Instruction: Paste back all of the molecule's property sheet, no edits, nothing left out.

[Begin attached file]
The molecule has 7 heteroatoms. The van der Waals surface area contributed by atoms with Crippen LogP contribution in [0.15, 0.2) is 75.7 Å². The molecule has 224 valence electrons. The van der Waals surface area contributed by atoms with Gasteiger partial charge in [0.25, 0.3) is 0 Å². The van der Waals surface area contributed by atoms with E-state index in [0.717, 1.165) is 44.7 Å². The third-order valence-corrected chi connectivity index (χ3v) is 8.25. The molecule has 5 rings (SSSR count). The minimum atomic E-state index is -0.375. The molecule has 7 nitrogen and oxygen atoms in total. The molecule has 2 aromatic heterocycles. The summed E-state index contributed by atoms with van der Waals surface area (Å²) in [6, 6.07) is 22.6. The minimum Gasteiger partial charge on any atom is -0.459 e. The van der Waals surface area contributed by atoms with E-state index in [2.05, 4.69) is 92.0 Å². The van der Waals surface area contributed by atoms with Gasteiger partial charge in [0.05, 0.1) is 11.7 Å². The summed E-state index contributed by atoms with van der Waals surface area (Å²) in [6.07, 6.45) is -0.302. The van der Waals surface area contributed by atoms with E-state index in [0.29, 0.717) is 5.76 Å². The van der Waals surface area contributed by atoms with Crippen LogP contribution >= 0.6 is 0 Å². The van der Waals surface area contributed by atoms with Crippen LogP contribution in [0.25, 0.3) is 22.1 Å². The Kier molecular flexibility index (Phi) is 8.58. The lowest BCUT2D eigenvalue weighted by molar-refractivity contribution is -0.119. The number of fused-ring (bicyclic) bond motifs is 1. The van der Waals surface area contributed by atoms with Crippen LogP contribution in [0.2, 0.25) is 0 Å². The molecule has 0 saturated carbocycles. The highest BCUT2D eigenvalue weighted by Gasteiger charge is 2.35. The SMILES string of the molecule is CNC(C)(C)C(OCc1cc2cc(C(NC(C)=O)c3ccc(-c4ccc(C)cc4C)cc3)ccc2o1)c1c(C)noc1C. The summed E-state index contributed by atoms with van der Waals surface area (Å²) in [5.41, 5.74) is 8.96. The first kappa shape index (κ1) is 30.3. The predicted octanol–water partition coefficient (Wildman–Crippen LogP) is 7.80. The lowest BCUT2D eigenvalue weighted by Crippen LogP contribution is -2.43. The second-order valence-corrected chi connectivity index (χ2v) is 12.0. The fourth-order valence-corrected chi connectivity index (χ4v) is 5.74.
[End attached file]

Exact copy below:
The molecule has 7 heteroatoms. The van der Waals surface area contributed by atoms with Crippen LogP contribution in [0.15, 0.2) is 75.7 Å². The molecule has 224 valence electrons. The van der Waals surface area contributed by atoms with Gasteiger partial charge in [0.25, 0.3) is 0 Å². The van der Waals surface area contributed by atoms with E-state index in [0.717, 1.165) is 44.7 Å². The third-order valence-corrected chi connectivity index (χ3v) is 8.25. The molecule has 5 rings (SSSR count). The minimum atomic E-state index is -0.375. The molecule has 7 nitrogen and oxygen atoms in total. The molecule has 2 aromatic heterocycles. The summed E-state index contributed by atoms with van der Waals surface area (Å²) in [6, 6.07) is 22.6. The minimum Gasteiger partial charge on any atom is -0.459 e. The van der Waals surface area contributed by atoms with E-state index in [2.05, 4.69) is 92.0 Å². The van der Waals surface area contributed by atoms with Gasteiger partial charge in [0.05, 0.1) is 11.7 Å². The summed E-state index contributed by atoms with van der Waals surface area (Å²) in [6.07, 6.45) is -0.302. The van der Waals surface area contributed by atoms with E-state index in [0.29, 0.717) is 5.76 Å². The van der Waals surface area contributed by atoms with Crippen LogP contribution >= 0.6 is 0 Å². The van der Waals surface area contributed by atoms with Crippen LogP contribution in [0.25, 0.3) is 22.1 Å². The Kier molecular flexibility index (Phi) is 8.58. The lowest BCUT2D eigenvalue weighted by molar-refractivity contribution is -0.119. The number of fused-ring (bicyclic) bond motifs is 1. The van der Waals surface area contributed by atoms with Crippen LogP contribution in [0.2, 0.25) is 0 Å². The molecule has 0 saturated carbocycles. The highest BCUT2D eigenvalue weighted by Gasteiger charge is 2.35. The SMILES string of the molecule is CNC(C)(C)C(OCc1cc2cc(C(NC(C)=O)c3ccc(-c4ccc(C)cc4C)cc3)ccc2o1)c1c(C)noc1C. The summed E-state index contributed by atoms with van der Waals surface area (Å²) in [5.41, 5.74) is 8.96. The first kappa shape index (κ1) is 30.3. The predicted octanol–water partition coefficient (Wildman–Crippen LogP) is 7.80. The lowest BCUT2D eigenvalue weighted by Crippen LogP contribution is -2.43. The second-order valence-corrected chi connectivity index (χ2v) is 12.0. The fourth-order valence-corrected chi connectivity index (χ4v) is 5.74.